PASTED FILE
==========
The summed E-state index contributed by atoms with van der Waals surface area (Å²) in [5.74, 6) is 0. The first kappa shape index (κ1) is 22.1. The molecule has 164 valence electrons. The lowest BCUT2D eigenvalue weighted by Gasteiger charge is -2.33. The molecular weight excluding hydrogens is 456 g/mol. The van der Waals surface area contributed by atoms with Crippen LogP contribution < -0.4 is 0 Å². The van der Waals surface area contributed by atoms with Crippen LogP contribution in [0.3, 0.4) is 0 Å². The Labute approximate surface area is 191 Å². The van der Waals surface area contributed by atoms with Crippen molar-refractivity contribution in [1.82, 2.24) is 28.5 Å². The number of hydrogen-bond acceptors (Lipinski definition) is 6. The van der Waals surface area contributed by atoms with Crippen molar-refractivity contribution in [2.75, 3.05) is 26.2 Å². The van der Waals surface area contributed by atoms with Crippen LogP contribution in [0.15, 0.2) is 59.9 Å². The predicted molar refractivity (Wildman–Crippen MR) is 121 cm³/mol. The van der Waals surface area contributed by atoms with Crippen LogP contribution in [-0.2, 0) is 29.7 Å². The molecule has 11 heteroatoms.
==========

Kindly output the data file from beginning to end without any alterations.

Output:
The summed E-state index contributed by atoms with van der Waals surface area (Å²) in [5.74, 6) is 0. The first kappa shape index (κ1) is 22.1. The molecule has 164 valence electrons. The lowest BCUT2D eigenvalue weighted by Gasteiger charge is -2.33. The molecular weight excluding hydrogens is 456 g/mol. The van der Waals surface area contributed by atoms with Crippen LogP contribution < -0.4 is 0 Å². The van der Waals surface area contributed by atoms with Crippen LogP contribution in [0.3, 0.4) is 0 Å². The Labute approximate surface area is 191 Å². The van der Waals surface area contributed by atoms with Crippen molar-refractivity contribution in [1.82, 2.24) is 28.5 Å². The number of hydrogen-bond acceptors (Lipinski definition) is 6. The van der Waals surface area contributed by atoms with Crippen molar-refractivity contribution in [2.75, 3.05) is 26.2 Å². The van der Waals surface area contributed by atoms with Crippen LogP contribution in [0.15, 0.2) is 59.9 Å². The predicted molar refractivity (Wildman–Crippen MR) is 121 cm³/mol. The van der Waals surface area contributed by atoms with Crippen LogP contribution in [-0.2, 0) is 29.7 Å². The molecule has 11 heteroatoms.